|First flight||27 November 1947|
The Breguet 482 was a French four-engined bomber aircraft of the 1940s. It was designed prior to the outbreak of the Second World War, two prototypes were nearing completion when Germany invaded France in 1940, with one being flown after the end of the war as an experimental platform.
Development and design
In December 1936 the French Air Ministry issued a specification for a four-seat, twin-engined medium bomber, with Breguet's initial design, the Breguet 480 (or Bre. 480) to be powered with the specified 1,225 hp (914 kW) Gnome et Rhône 14L radial engines, intended to carry 1,000 kg (2,200 lb) of bombs over a 2,500 km (1,600 mi) radius. Gnome et Rhône abandoned the 14L however, so, after considering a version powered by two Hispano-Suiza 12Y V12 engines, Breguet reworked the design as the Breguet 482, with four 1,350 hp (1007 kW) Hispano-Suiza 12Z engines, with an order for two prototypes placed by the French Air Ministry on 12 May 1938.
The Breguet 482 was a mid-winged monoplane of all-metal construction, with a clean, low-drag, oval section monocoque fuselage, twin tails and a retractable tailwheel undercarriage. The planned defensive armament was a 20mm Hispano-Suiza HS.404 cannon in a power-operated dorsal position, with a 7.5mm machine gun in the nose and a further two machine guns in ventral mountings. Up to 2,500 kg (5,500 lb) of bombs could be carried.
Construction of the two prototypes was well progressed when Germany invaded France on 10 May 1940, and in late May it was decided to evacuate the near complete prototypes from Villacoublay near Paris, with the first prototype being sent to Bône in Algeria and the second to the Breguet factory at Anglet, near Bayonne in the far south-west of France. The first prototype was destroyed during a German air raid following the Allied invasion of French North Africa, but the first prototype remained untouched, despite the fact that Anglet had been occupied by the Germans since 1940.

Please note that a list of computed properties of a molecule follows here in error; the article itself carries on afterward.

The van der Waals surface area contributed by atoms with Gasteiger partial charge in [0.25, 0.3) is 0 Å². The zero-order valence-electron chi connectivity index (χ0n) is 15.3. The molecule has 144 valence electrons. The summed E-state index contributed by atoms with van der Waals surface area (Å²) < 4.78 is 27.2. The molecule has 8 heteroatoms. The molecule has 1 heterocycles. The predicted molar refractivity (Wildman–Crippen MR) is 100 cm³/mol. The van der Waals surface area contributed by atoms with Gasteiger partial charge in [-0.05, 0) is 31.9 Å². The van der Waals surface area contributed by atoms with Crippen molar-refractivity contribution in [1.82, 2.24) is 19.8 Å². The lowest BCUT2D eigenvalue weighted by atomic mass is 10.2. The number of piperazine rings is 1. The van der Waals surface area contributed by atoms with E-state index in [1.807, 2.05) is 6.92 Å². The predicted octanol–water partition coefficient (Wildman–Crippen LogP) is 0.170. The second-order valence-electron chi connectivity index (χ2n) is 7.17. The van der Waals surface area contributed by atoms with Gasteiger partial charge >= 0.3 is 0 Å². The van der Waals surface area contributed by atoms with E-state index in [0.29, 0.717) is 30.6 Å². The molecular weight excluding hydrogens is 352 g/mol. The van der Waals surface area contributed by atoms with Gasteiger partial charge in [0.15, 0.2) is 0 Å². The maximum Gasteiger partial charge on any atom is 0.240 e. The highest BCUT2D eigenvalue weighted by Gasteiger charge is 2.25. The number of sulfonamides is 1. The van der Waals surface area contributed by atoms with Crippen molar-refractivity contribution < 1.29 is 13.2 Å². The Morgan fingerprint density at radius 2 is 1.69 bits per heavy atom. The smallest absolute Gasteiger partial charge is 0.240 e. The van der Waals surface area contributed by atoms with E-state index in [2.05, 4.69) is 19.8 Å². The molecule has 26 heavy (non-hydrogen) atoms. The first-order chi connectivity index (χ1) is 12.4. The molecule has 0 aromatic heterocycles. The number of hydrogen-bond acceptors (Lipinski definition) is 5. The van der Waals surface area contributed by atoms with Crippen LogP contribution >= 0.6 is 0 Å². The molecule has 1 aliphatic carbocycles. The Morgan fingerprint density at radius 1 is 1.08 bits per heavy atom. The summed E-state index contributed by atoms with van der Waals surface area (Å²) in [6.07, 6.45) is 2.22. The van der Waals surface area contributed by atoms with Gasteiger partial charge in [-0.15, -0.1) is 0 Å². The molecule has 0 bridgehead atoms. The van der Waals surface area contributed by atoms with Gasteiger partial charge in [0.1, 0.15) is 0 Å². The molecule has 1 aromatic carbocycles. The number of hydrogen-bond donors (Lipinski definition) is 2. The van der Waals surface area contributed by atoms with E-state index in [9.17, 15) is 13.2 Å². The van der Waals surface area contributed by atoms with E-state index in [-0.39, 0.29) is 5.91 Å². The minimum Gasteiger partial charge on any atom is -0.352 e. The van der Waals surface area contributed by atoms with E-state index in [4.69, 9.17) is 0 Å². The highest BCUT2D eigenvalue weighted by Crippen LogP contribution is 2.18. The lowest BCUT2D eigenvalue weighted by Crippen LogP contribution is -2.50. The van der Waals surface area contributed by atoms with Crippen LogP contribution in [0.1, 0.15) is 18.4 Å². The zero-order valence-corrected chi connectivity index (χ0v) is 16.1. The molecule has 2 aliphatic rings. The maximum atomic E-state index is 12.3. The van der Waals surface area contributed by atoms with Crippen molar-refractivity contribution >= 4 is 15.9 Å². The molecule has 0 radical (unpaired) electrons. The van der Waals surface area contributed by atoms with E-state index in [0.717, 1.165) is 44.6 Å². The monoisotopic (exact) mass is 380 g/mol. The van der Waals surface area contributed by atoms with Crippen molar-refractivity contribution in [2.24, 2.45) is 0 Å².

When the Germans withdrew, Breguet resumed work on the Br 482, proposing to complete it with more powerful Hispano-Suiza 12Z engines and a heavier armament. The French Armée de l'Air had no requirement for a bomber, however, and it was decided to use the aircraft, with the planned modifications, but with armament removed, as a research aircraft. In this form it was finally flown for the first time in November 1947, being used for various experimental purposes, including testing of the 12Z engines.
- Bre 480
- Original design, powered by two Gnome-et-Rhône 14L radial engines. Unbuilt.
- Bre 481
- Proposed versions with two Hispano-Suiza 12Y engines and reduced wing area.
- Bre 482 B4
- Four-engined bomber powered by Hispano-Suiza 12Z engines.
- Bre 482 No 1
- First prototype - destroyed 1942.
- Br 482 No 2
- Second prototype, completed 1947 as three-seat research aircraft.
Specifications (Breguet Br 482)
- Crew: three
- Length: 18.86 m (61 ft 11 in)
- Wingspan: 24.09 m (79 ft 0 in)
- Height: 5.21 m (17 ft 1 in)
- Wing area: 64.4 m2 (693 sq ft)
- Empty weight: 10,450 kg (23,038 lb)
- Gross weight: 14,500 kg (31,967 lb)
- Powerplant: 4 × Hispano-Suiza 12Z liquid-cooled V12 engine, 1,007 kW (1,350 hp) each (take off power)
- Maximum speed: 560 km/h (348 mph; 302 kn) at 8,000 m (26,250 ft)
- Cruise speed: 529 km/h (329 mph; 286 kn)
- Range: 1,519 km (944 mi; 820 nmi)
- Service ceiling: 12,000 m (39,000 ft)
- Related development
- Aircraft of comparable role, configuration and era
- Green 1967, pp. 129, 131.
- Green, William. War Planes of the Second World War: Volume Seven Bombers. London:Macdonald, 1967.
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